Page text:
One specific thing I had always wondered about her scene in Silent Night…, was whether or not she was actually exposed directly to the frigid elements of the Utah winter it was filmed in (when she answers the door wearing, well…next to nothing). She tells me; “Oh yeah, I was completely exposed, and it was really, really cold! I was from the valley, which is not very cold at all, so I was like…freezing (laughs)! And then (in the next scene) where they put me up on the antlers, the door had been broken open, so I was still exposed! It wasn’t like, contained or anything where they actually have heaters or something, like they would probably have now. Nobody’s asked that before though, so that’s a good question!”
Silent Night… was merely the first of several films Quigley appeared in that would later go on to spawn franchises (no doubt due to her being a good luck charm, an observation she more than approved of), including her follow up film, the now-cult classic 1985 horror/comedy, The Return ofthe Living Dead. With the zombie market just a tad oversaturated these days, I asked Quigley how she felt it holds up in comparison today. She replied; “I think it holds up really well! I’m always surprised, I get new people at conventions and shows all the time that love that movie, like it’s a brand new movie! But it doesn’t age, which I think is really cool. We should’ve known then (late director) Dan O’Bannon was a man to be reckoned with!”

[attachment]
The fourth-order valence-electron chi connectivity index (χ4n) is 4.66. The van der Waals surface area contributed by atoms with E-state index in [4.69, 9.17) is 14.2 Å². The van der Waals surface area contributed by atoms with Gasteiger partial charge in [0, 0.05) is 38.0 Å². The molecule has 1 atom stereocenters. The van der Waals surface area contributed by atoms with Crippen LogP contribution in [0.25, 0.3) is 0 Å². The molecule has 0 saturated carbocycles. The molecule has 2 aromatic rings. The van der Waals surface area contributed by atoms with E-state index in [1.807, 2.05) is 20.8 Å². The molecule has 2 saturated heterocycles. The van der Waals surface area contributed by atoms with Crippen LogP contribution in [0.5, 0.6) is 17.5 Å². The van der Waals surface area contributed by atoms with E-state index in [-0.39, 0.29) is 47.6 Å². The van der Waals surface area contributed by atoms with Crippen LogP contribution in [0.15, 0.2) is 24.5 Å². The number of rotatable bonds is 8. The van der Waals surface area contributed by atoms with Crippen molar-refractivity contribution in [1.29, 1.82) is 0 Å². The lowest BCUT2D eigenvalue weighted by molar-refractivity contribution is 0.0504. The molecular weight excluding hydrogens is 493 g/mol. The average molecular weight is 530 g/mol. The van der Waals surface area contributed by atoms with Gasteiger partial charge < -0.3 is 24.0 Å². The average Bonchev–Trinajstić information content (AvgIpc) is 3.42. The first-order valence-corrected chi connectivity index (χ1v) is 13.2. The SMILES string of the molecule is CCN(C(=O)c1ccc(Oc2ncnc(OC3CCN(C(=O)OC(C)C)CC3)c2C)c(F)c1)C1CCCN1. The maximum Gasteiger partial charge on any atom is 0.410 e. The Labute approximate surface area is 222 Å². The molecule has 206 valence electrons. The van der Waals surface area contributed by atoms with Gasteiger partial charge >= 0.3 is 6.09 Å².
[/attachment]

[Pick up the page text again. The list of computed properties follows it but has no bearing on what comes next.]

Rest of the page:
With films like Return… and Night of the Demons largely sporting metal and punk soundtracks, I wondered how much of a fan of that music Quigley was herself. She states; “Oh yeah, I loved all the punk bands and rock n’ roll stuff at the time. I was a big fan of music, I think that’s why I got into it. But I didn’t want to be a groupie, I wanted to be IN the band! (laughs).” And indeed Quigley would, putting together an all girl-group, The Skirts, back in the day. With very little information available on the band, I asked her to tell me a little about them. She says; “The Skirts were a band of girls I formed; I played guitar, sang, and wrote songs in it. We played a lot of venues, and we even recorded some. A lot of my music was actually used in the movies I did, or movies other people did.”
Aside from horror, Quigley has done the occasional comedy, including the 1981 Cheech & Chong stoner romp, Nice Dreams. Of course I had to know how this transpired. She informed me; “My agent at the time sent me to go in for an audition for a Cheech & Chong film. So I went in, and Cheech was actually in there! I was making him laugh, playing guitar, and he said to play him something. So I played like two notes and said it was the Charlie’s Angels theme, and he hired the whole band right then and there. We were so excited!”
I also wanted to know how her (brief) appearance in 1988’s A Nightmare on Elm Street 4: The DreamMaster, came about. She explains; “My then-fiance was the special effects guy on the film, and he brought it up to them to have me in that scene in Freddy’s chest for that short little, basically “cameo” scene. That same day he actually brought the ring out and proposed to me after I came out of Freddy’s chest!”